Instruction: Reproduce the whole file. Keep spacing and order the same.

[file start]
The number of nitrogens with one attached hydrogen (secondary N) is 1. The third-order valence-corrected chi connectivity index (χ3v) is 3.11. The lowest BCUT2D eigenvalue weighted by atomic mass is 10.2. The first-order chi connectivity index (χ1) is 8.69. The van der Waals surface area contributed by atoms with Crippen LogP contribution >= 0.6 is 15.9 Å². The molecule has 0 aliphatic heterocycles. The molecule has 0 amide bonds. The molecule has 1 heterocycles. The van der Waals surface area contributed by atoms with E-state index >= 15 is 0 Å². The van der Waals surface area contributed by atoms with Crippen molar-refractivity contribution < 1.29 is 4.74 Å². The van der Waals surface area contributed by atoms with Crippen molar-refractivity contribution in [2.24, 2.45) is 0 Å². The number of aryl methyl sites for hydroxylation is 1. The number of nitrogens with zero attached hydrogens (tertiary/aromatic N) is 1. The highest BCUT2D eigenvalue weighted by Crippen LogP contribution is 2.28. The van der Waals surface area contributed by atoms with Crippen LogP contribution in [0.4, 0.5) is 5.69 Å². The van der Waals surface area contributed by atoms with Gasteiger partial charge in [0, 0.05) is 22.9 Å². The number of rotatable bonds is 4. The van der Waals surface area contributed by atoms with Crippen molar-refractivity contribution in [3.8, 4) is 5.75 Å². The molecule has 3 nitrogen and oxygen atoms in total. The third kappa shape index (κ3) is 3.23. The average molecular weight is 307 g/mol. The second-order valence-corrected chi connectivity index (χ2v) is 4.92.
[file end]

The number of nitrogens with one attached hydrogen (secondary N) is 1. The third-order valence-corrected chi connectivity index (χ3v) is 3.11. The lowest BCUT2D eigenvalue weighted by atomic mass is 10.2. The first-order chi connectivity index (χ1) is 8.69. The van der Waals surface area contributed by atoms with Crippen LogP contribution >= 0.6 is 15.9 Å². The molecule has 0 aliphatic heterocycles. The molecule has 0 amide bonds. The molecule has 1 heterocycles. The van der Waals surface area contributed by atoms with E-state index >= 15 is 0 Å². The van der Waals surface area contributed by atoms with Crippen molar-refractivity contribution < 1.29 is 4.74 Å². The van der Waals surface area contributed by atoms with Crippen molar-refractivity contribution in [2.24, 2.45) is 0 Å². The number of aryl methyl sites for hydroxylation is 1. The number of nitrogens with zero attached hydrogens (tertiary/aromatic N) is 1. The highest BCUT2D eigenvalue weighted by Crippen LogP contribution is 2.28. The van der Waals surface area contributed by atoms with Crippen LogP contribution in [0.4, 0.5) is 5.69 Å². The van der Waals surface area contributed by atoms with Gasteiger partial charge in [0, 0.05) is 22.9 Å². The number of rotatable bonds is 4. The van der Waals surface area contributed by atoms with Crippen molar-refractivity contribution in [3.8, 4) is 5.75 Å². The molecule has 3 nitrogen and oxygen atoms in total. The third kappa shape index (κ3) is 3.23. The average molecular weight is 307 g/mol. The second-order valence-corrected chi connectivity index (χ2v) is 4.92.